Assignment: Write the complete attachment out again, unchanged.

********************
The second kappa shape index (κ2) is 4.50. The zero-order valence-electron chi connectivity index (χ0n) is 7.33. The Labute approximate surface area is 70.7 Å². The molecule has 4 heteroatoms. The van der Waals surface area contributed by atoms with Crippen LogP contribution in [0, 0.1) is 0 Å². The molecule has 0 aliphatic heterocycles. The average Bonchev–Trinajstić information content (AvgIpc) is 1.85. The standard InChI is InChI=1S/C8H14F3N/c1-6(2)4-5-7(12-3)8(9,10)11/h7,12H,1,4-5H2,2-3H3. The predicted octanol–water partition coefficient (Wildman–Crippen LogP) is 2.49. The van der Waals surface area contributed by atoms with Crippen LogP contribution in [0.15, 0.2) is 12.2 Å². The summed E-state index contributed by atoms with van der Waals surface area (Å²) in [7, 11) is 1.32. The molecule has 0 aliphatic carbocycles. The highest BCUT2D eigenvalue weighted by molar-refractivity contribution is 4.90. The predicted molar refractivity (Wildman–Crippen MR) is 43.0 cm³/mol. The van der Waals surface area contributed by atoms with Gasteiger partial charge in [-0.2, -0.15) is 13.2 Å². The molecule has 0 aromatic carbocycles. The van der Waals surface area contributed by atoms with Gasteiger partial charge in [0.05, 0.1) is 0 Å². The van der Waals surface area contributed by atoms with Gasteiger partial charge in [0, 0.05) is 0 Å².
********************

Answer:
The second kappa shape index (κ2) is 4.50. The zero-order valence-electron chi connectivity index (χ0n) is 7.33. The Labute approximate surface area is 70.7 Å². The molecule has 4 heteroatoms. The van der Waals surface area contributed by atoms with Crippen LogP contribution in [0, 0.1) is 0 Å². The molecule has 0 aliphatic heterocycles. The average Bonchev–Trinajstić information content (AvgIpc) is 1.85. The standard InChI is InChI=1S/C8H14F3N/c1-6(2)4-5-7(12-3)8(9,10)11/h7,12H,1,4-5H2,2-3H3. The predicted octanol–water partition coefficient (Wildman–Crippen LogP) is 2.49. The van der Waals surface area contributed by atoms with Crippen LogP contribution in [0.15, 0.2) is 12.2 Å². The summed E-state index contributed by atoms with van der Waals surface area (Å²) in [7, 11) is 1.32. The molecule has 0 aliphatic carbocycles. The highest BCUT2D eigenvalue weighted by molar-refractivity contribution is 4.90. The predicted molar refractivity (Wildman–Crippen MR) is 43.0 cm³/mol. The van der Waals surface area contributed by atoms with Gasteiger partial charge in [-0.2, -0.15) is 13.2 Å². The molecule has 0 aromatic carbocycles. The van der Waals surface area contributed by atoms with Gasteiger partial charge in [0.05, 0.1) is 0 Å². The van der Waals surface area contributed by atoms with Gasteiger partial charge in [0, 0.05) is 0 Å².